Duties and responsibilities of a Social Media Manager

What is a Social Media Manager?

Social media managers are the people that that is assigned to handle all the social media accounts of their clients.

They are provided with immediate, daily, weekly, monthly, and quarterly tasks. They are responsible for providing summary reports for each task. Their main goal is to boost traffic and attention to their clients brand, business, website, social media pages, and revenue.

What are their tasks? 

Their tasks depend on the agreement they had with their clients but here are most of the tasks that they are provided.

Immediate task:

  • Respond to social media negative comments, reviews, and messages

Daily tasks:

  • Respond to messages
  • Find and engage with potential customers
  • Create conversation with brand advocates / social media influencers
  • Monitor and respond to brand mentions, reviews
  • Look for the latest trends and create a marketing plan that will increase revenue
  • Load calendar with marketing plans
  • Post 3 to 5 times on Twitter
  • Post 1 to 2 times on Facebook
  • Post 1 to 2 times on Google+
  • Post 1 to 3 times on Instagram
  • Post 1 time on Linkedin
  • Study products and services and review incoming products
  • Monitor the competition
  • Create and schedule blog post 3 to 5 times a week

Weekly:

  • Analyze and create a report for added followers
  • Create a summary report for reviews and mentions
  • Engage with the client about how Social Media Pages went thru
  • Provide suggestions for improvements
  • Engage with social media influencers

Monthly:

  • Audit your strategy
  • Attend local events that will expose your clients brand and business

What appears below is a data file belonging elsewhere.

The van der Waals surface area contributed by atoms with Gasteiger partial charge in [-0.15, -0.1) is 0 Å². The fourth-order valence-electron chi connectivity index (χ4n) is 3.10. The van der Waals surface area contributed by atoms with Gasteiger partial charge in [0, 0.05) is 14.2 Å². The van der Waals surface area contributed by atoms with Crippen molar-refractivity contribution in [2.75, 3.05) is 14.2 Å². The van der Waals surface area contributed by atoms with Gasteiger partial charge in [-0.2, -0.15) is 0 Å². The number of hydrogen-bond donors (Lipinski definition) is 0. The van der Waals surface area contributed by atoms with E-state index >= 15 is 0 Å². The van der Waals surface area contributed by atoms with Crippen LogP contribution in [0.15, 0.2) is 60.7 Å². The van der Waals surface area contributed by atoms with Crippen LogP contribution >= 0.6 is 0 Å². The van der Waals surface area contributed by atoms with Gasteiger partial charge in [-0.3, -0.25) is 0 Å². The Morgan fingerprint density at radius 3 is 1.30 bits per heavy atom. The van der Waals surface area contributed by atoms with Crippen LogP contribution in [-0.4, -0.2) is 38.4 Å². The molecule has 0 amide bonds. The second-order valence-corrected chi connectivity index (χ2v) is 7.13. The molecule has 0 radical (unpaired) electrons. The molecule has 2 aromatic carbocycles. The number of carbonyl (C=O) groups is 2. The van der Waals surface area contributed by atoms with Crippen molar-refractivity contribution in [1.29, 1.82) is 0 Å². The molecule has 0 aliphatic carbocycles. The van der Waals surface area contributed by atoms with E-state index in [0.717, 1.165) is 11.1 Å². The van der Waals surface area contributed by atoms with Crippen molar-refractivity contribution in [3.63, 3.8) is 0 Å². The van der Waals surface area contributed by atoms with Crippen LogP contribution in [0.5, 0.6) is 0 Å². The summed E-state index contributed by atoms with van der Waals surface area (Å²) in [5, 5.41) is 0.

• Collaborate with the client
  • Clean the social media pages
  • Detox social media pages

Quarterly:

  • Adjust quarterly goals
  • Evaluate team performance
  • Evaluate key performance indicators
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How to measure ROI from Social Media Marketing

What is Social Media ROI?

ROI stands for “return on investment.” What that means for your social media strategy depends on your organization’s objectives (brand awareness, revenue, customer satisfaction, etc.). But, generally speaking, social media ROI is the sum of all social media actions that create value. After all the time, money, and resources put in—what’s the return?

If you were measuring ROI by revenue, for example, a simple formula to do that looks like this:
Revenue/investment (people hours, ad budget, etc.) X 100 = social media ROI (as a percentage)
So, if you made $1,000 in revenue from social media on a $500 investment, your profit is $500 (remember: profit = revenue – investment). And then your calculation would be: $500 profit / $500 investment X 100 = 100% return on your investment.